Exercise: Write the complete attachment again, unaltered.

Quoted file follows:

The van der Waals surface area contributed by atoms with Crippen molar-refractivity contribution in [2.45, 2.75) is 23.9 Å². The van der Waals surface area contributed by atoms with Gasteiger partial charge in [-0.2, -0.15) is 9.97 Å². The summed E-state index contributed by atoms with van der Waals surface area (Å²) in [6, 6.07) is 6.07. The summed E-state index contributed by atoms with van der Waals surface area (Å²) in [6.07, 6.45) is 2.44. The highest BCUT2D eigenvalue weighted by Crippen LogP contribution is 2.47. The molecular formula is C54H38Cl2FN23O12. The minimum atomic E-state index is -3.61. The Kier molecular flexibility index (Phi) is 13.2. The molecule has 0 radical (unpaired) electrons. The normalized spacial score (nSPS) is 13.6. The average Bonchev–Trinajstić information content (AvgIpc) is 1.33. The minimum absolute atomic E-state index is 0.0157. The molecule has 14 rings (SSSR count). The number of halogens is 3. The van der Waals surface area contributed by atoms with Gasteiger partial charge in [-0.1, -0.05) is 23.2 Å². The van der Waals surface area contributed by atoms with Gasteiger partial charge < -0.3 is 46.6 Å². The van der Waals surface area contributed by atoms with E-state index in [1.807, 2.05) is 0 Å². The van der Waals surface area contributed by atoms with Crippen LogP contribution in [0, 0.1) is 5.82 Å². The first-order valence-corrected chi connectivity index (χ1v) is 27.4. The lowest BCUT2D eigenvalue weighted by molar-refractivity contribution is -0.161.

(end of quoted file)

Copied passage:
The van der Waals surface area contributed by atoms with Crippen molar-refractivity contribution in [2.45, 2.75) is 23.9 Å². The van der Waals surface area contributed by atoms with Gasteiger partial charge in [-0.2, -0.15) is 9.97 Å². The summed E-state index contributed by atoms with van der Waals surface area (Å²) in [6, 6.07) is 6.07. The summed E-state index contributed by atoms with van der Waals surface area (Å²) in [6.07, 6.45) is 2.44. The highest BCUT2D eigenvalue weighted by Crippen LogP contribution is 2.47. The molecular formula is C54H38Cl2FN23O12. The minimum atomic E-state index is -3.61. The Kier molecular flexibility index (Phi) is 13.2. The molecule has 0 radical (unpaired) electrons. The normalized spacial score (nSPS) is 13.6. The average Bonchev–Trinajstić information content (AvgIpc) is 1.33. The minimum absolute atomic E-state index is 0.0157. The molecule has 14 rings (SSSR count). The number of halogens is 3. The van der Waals surface area contributed by atoms with Gasteiger partial charge in [-0.1, -0.05) is 23.2 Å². The van der Waals surface area contributed by atoms with Gasteiger partial charge < -0.3 is 46.6 Å². The van der Waals surface area contributed by atoms with E-state index in [1.807, 2.05) is 0 Å². The van der Waals surface area contributed by atoms with Crippen LogP contribution in [0, 0.1) is 5.82 Å². The first-order valence-corrected chi connectivity index (χ1v) is 27.4. The lowest BCUT2D eigenvalue weighted by molar-refractivity contribution is -0.161.